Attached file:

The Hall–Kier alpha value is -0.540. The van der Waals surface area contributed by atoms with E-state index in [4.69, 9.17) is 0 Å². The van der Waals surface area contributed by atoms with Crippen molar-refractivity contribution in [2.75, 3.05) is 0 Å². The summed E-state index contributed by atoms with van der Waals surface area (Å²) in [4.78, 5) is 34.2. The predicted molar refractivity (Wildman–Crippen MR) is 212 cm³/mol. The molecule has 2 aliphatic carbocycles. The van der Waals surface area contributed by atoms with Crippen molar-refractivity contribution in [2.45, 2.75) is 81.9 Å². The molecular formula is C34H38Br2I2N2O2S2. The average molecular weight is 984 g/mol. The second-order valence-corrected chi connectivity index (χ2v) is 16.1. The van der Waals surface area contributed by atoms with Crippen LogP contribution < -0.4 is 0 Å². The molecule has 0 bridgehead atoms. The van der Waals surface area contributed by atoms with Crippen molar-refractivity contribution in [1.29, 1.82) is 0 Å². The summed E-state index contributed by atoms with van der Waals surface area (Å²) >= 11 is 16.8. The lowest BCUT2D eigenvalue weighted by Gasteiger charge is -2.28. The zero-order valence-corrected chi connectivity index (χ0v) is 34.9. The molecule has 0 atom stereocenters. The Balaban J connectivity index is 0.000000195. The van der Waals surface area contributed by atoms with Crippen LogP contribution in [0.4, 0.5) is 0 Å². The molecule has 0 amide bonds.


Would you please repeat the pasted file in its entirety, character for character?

The Hall–Kier alpha value is -0.540. The van der Waals surface area contributed by atoms with E-state index in [4.69, 9.17) is 0 Å². The van der Waals surface area contributed by atoms with Crippen molar-refractivity contribution in [2.75, 3.05) is 0 Å². The summed E-state index contributed by atoms with van der Waals surface area (Å²) in [4.78, 5) is 34.2. The predicted molar refractivity (Wildman–Crippen MR) is 212 cm³/mol. The molecule has 2 aliphatic carbocycles. The van der Waals surface area contributed by atoms with Crippen molar-refractivity contribution in [2.45, 2.75) is 81.9 Å². The molecular formula is C34H38Br2I2N2O2S2. The average molecular weight is 984 g/mol. The second-order valence-corrected chi connectivity index (χ2v) is 16.1. The van der Waals surface area contributed by atoms with Crippen LogP contribution < -0.4 is 0 Å². The molecule has 0 bridgehead atoms. The van der Waals surface area contributed by atoms with Crippen molar-refractivity contribution in [1.29, 1.82) is 0 Å². The summed E-state index contributed by atoms with van der Waals surface area (Å²) >= 11 is 16.8. The lowest BCUT2D eigenvalue weighted by Gasteiger charge is -2.28. The zero-order valence-corrected chi connectivity index (χ0v) is 34.9. The molecule has 0 atom stereocenters. The Balaban J connectivity index is 0.000000195. The van der Waals surface area contributed by atoms with Crippen LogP contribution in [0.4, 0.5) is 0 Å². The molecule has 0 amide bonds.